It's a beautiful day outside. Birds are singing. Flowers are blooming. You turn on your computer and are ready for a day's work. But, alas, your disk **FAILED** and all your data goes down the drain! But don't worry, it's time for RAID (Redundant Array of Independent Disks) to come to your rescue!

The idea behind RAID is quite simple: make copies of data on other disks. This is exactly what RAID1 does. RAID1 makes a mirror for every disk, so each bit of your data is stored identically on two different disks. If one disk fails, you can still restore your data from another disk.

RAID1 is nice, but isn't clever enough, as you can only use 50% of your disks to store meaningful data. RAID3 is a smarter approach. Let's say you have \(m\) data disks, each containing \(n\) bits, where the \(i\)-th bit in the \(j\)-th data disk (note that we count \(i\) from 0 to \((n-1)\), and \(j\) from 0 to \((m-1)\)) is indicated as \(b_{i,j}\). RAID3 only requires you to buy one more disk, called the **row parity disk**, to store extra data. Let the \(i\)-th bit in the row parity disk to be \(r_i\). RAID3 calculates \(r_i\) as follows: \[r_i = b_{i,0} \oplus b_{i,1} \oplus \dots \oplus b_{i,m-2} \oplus b_{i,m-1}\] where \(\oplus\) is the bitwise exclusive or operation (\(0 \oplus 0 = 1 \oplus 1 = 0\), \(0 \oplus 1 = 1 \oplus 0 = 1\)). With the row parity disk in hand, if the \(j\)-th data disk fails, we can restore the data on that disk by adjusting the above formula to \[b_{i,j} = r_i \oplus b_{i,0} \oplus b_{i,1} \oplus \dots \oplus b_{i,j-2} \oplus b_{i,j-1} \oplus b_{i,j+1} \oplus b_{i,j+2} \oplus \dots \oplus b_{i,m-2} \oplus b_{i,m-1}\] What's more, you can now use \(\frac{m}{m+1}\) of your disks to store meaningful data! Horray!

RAID3 seems to be such a perfect approach, that we even put ourselves under the illusion that we can sit back and relax after deploying RAID5 (similar to RAID3, but more reliable) on ZOJ and stop thinking about disk failures. But guess what, the careless administrator of the data center didn't notice the warning when a disk failure occurred, and when another disk failed in May 2016, everything was too late.

RAID3 and RAID5 can both protect their users from **one** disk failure, but if **two** disks fail simultaneously (though the probability is small) or you have a careless data center administrator, they still can't help you restore your data. This is why we invent RAID-ZOJ.

RAID-ZOJ is another RAID approach hoping to guard its users against two simultaneous disk failures. To achieve this goal, apart from the row parity disk, we add a second parity disk to the system, called the **diagonal parity disk**.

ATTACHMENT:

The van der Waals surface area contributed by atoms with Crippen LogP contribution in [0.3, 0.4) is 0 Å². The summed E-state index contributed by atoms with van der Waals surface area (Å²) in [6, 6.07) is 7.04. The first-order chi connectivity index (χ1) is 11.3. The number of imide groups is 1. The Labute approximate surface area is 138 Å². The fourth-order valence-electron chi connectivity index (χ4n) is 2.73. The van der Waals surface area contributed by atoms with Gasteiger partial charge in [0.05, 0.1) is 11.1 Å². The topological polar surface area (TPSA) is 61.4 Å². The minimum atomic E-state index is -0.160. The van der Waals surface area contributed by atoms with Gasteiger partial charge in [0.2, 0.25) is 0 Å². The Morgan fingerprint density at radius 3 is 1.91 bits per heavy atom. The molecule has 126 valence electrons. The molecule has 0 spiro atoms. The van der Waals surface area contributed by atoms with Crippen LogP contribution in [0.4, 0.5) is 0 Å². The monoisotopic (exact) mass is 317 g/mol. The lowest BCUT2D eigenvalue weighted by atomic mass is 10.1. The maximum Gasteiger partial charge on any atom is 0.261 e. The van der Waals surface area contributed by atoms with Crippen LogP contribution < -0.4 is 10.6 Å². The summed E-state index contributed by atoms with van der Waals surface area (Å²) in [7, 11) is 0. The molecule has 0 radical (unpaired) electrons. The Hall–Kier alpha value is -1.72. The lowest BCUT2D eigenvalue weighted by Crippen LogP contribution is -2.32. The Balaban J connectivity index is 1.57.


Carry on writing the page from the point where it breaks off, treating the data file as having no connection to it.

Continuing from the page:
For a bit \(b_{i,j}\) on the data disk, we define its diagonal value \(D(b_{i,j}) = (i+j) \mod n\). Let \(d_i\) be the \(i\)-th bit on the diagonal parity disk, we calculate \(d_i\) as follows: \[d_i = \bigoplus_{D(b_{k,j}) = i}b_{k,j}\] which means that \(d_i\) is calculated as the bitwise exclusive or of every bit whose diagonal value equals \(i\). To help you understand, check the sample figure showing a RAID-ZOJ system with \(n = 3\) and \(m = 4\) below.

Now comes the final problem: is RAID-ZOJ capable of restoring data on two failed disks? We now provide you with a RAID-ZOJ system with \(m\) data disks, each containing \(n\) bits, a row parity disk, and a diagonal parity disk. In this system, exactly two data disks are broken. Your task is to restore the data on the two failed data disks so that the restored data are consistent with the two parity disks. As there might be multiple valid answers, you just need to calculate the minimum and the maximum possible number of 1s in the broken bits.

There are multiple test cases. The first line of input contains an integer \(T\), indicating the number of test cases. For each test case:

The first line contains two integers \(n\) and \(m\) (\(1 \le n \times m \le 10^6\)), indicating the number of bits in each data disk and the number of data disks.

Each of the next \(n\) lines contains \(m\) characters denoting the bits in the data disks. The \(j\)-th character on the \(i\)-th line (don't forget we count both \(i\) and \(j\) from 0) is \(b_{i,j}\) (\(b_{i,j} \in \{0, 1, \text{X}\}\)), indicating the \(i\)-th bit in the \(j\)-th data disk, where \(b_{i,j} = \text{X}\) (ASCII code: 88) means that this bit is broken and its your task to restore its value.

The next line contains \(n\) characters \(r_0, r_1, \dots, r_{n-1}\) (\(r_i \in \{0, 1\}\)), indicating the bits in the row parity disk.

The next line contains \(n\) characters \(d_0, d_1, \dots, d_{n-1}\) (\(d_i \in \{0, 1\}\)), indicating the bits in the diagonal parity disk.

It's guaranteed that there exist exactly two different integers \(a\) and \(b\) such that \(1 \le a, b \le m\) and \(b_{i,a} = b_{i,b} = \text{X}\) for all \(1 \le i \le n\).

It's also guaranteed that the sum of \(n \times m\) over all test cases will not exceed \(3 \times 10^6\).

For each test case output one line containing two integers separated by a space, indicating the minimum and the maximum possible number of 1s in the broken bits. If no valid answer exists, print "No Solution" (without quotes) instead.

4 3 4 0XX1 1XX1 0XX0 000 110 2 3 X1X X0X 10 01 3 5 X0X01 X0X01 X0X01 101 010 1 2 XX 1 1

The two possible answers for the first sample test case are shown as follows (the restored broken bits are shown in bold):

The first possible answer has five 1s in the broken bits, while the second possible answer has one 1. So the answer is "1 5".

The four possible answers for the second sample test case are shown as follows (the restored broken bits are shown in bold):

The first possible answer has no 1 in the broken bits, while the second and the third possible answer each has two 1s, and the fourth possible answer has four 1s. So the answer is "0 4".

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